Kitchen Gardening

How to Plant for Pollinators

Celebrate National Lawn Care Month by replacing some of your lawn with pollinator-friendly plants.

Pollinator Friendly Gardening, by Rhonda Fleming Hayes, is filled with inspiration and ideas for turning an ordinary landscape into a pollinators' paradise.

In her new book, Pollinator Friendly Gardening, award-winning garden writer Rhonda Fleming Hayes states the need for vegetable gardeners to plant more flowers to attract bees, butterflies, and other pollinators to their gardens.

“Without pollinators, a vegetable garden isn’t possible.”

Gardeners need pollinators to fertilize flowers to set fruit for the most productive gardens possible. Even if you already plant plenty of flowers, there’s always room for more.

April is National Lawn Care Month and a good way to celebrate is to take up some of the turf and replace it with flowering plants that attract pollinators. Pollinator Friendly Gardening (Voyageur Press, 2015) provides the inspiration and ideas for reducing, replacing and rethinking the lawn.

“For gardeners always looking for more places to plant, they need to look no further than their lawns,” Rhonda writes. “It’s easy to chip away at the sod, little by little expanding your flowerbeds. Or go about it more systematically and consider widening all the beds by a foot or two, or more.”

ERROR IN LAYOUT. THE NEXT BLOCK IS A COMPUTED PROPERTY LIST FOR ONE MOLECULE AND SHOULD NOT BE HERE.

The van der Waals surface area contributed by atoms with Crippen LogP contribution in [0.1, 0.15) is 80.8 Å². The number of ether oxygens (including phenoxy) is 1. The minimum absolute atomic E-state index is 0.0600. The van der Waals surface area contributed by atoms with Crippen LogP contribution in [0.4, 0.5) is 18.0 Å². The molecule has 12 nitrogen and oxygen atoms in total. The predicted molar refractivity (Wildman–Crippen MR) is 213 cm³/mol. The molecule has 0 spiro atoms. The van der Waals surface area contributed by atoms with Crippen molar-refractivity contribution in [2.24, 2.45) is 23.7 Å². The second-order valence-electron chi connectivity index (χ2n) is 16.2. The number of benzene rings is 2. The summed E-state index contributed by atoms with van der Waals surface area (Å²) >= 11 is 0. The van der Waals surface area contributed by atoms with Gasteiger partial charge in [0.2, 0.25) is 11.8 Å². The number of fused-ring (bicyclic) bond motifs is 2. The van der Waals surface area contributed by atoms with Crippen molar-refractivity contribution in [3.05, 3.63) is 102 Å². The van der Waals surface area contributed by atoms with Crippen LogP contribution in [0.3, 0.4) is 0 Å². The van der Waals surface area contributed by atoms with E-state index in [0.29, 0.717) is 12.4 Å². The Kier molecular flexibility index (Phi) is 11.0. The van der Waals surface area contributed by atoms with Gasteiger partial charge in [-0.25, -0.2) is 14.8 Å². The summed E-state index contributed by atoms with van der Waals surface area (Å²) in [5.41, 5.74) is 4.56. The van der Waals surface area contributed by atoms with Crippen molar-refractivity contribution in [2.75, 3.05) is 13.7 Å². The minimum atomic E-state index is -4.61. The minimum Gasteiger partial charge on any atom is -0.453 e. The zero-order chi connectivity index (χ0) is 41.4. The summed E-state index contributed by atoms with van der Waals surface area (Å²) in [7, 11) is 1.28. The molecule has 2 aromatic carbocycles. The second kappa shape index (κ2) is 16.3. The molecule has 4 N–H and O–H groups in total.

Gardeners can plant flowering lawn substitutes, like miniclover, cheddar pinks, creeping red thyme, white stonecrop or ornamental strawberry. 

For more bang for the pollinator-friendly gardening buck, gardeners can replace a chunk of the lawn area with a new garden bed that’s filled with flowers, fruits, herbs and vegetables.

It’s obvious Rhonda has spent time thinking about what would be most useful for a gardener when it comes to planting for pollinators. Her book is filled with helpful plant lists for the specific annuals, perennials and landscape plants that attract bees, butterflies, and hummingbirds. Each list is categorized by pollinator to make it easier for gardeners to find the best plants to meet their pollinators’ needs.

Special projects, like creating a butterfly feeding station or building a bee abode, turn research into reality for gardeners. The list of Citizen Science Projects provides opportunities for gardeners to collect and share valuable data about pollinator behavior.

In addition to the plant lists, the book includes planting tips, fun facts and insights from other experts. Rhonda’s book is a must-have for gardeners who want to help improve the quality of life for pollinators, and in turn, help their own gardening efforts as well.

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